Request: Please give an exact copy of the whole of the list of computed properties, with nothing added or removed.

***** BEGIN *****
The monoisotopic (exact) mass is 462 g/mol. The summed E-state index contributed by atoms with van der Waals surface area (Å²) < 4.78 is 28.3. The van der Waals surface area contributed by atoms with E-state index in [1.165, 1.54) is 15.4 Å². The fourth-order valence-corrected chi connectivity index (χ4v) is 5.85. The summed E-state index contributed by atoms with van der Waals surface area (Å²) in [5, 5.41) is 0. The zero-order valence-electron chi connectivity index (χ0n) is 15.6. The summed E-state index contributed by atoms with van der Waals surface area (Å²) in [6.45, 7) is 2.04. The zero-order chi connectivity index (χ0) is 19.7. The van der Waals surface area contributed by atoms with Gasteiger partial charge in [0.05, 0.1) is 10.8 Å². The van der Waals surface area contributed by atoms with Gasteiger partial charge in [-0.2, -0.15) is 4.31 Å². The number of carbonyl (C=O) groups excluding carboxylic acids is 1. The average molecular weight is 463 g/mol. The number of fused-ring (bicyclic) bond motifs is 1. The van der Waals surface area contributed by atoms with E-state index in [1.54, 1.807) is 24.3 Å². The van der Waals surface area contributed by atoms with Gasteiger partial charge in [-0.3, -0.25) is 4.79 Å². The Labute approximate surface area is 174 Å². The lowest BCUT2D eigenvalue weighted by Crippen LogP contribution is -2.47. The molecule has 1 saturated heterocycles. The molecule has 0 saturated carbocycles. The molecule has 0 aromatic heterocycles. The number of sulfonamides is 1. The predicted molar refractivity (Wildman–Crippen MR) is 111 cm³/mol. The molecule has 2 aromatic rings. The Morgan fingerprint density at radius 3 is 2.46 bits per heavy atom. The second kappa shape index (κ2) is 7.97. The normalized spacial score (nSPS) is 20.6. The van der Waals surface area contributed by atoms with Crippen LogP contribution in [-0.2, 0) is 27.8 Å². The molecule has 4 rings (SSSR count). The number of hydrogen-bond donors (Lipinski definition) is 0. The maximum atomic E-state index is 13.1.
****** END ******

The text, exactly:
The monoisotopic (exact) mass is 462 g/mol. The summed E-state index contributed by atoms with van der Waals surface area (Å²) < 4.78 is 28.3. The van der Waals surface area contributed by atoms with E-state index in [1.165, 1.54) is 15.4 Å². The fourth-order valence-corrected chi connectivity index (χ4v) is 5.85. The summed E-state index contributed by atoms with van der Waals surface area (Å²) in [5, 5.41) is 0. The zero-order valence-electron chi connectivity index (χ0n) is 15.6. The summed E-state index contributed by atoms with van der Waals surface area (Å²) in [6.45, 7) is 2.04. The zero-order chi connectivity index (χ0) is 19.7. The van der Waals surface area contributed by atoms with Gasteiger partial charge in [0.05, 0.1) is 10.8 Å². The van der Waals surface area contributed by atoms with Gasteiger partial charge in [-0.2, -0.15) is 4.31 Å². The number of carbonyl (C=O) groups excluding carboxylic acids is 1. The average molecular weight is 463 g/mol. The number of fused-ring (bicyclic) bond motifs is 1. The van der Waals surface area contributed by atoms with E-state index in [1.54, 1.807) is 24.3 Å². The van der Waals surface area contributed by atoms with Gasteiger partial charge in [-0.3, -0.25) is 4.79 Å². The Labute approximate surface area is 174 Å². The lowest BCUT2D eigenvalue weighted by Crippen LogP contribution is -2.47. The molecule has 1 saturated heterocycles. The molecule has 0 saturated carbocycles. The molecule has 0 aromatic heterocycles. The number of sulfonamides is 1. The predicted molar refractivity (Wildman–Crippen MR) is 111 cm³/mol. The molecule has 2 aromatic rings. The Morgan fingerprint density at radius 3 is 2.46 bits per heavy atom. The second kappa shape index (κ2) is 7.97. The normalized spacial score (nSPS) is 20.6. The van der Waals surface area contributed by atoms with Crippen LogP contribution in [-0.2, 0) is 27.8 Å². The molecule has 4 rings (SSSR count). The number of hydrogen-bond donors (Lipinski definition) is 0. The maximum atomic E-state index is 13.1.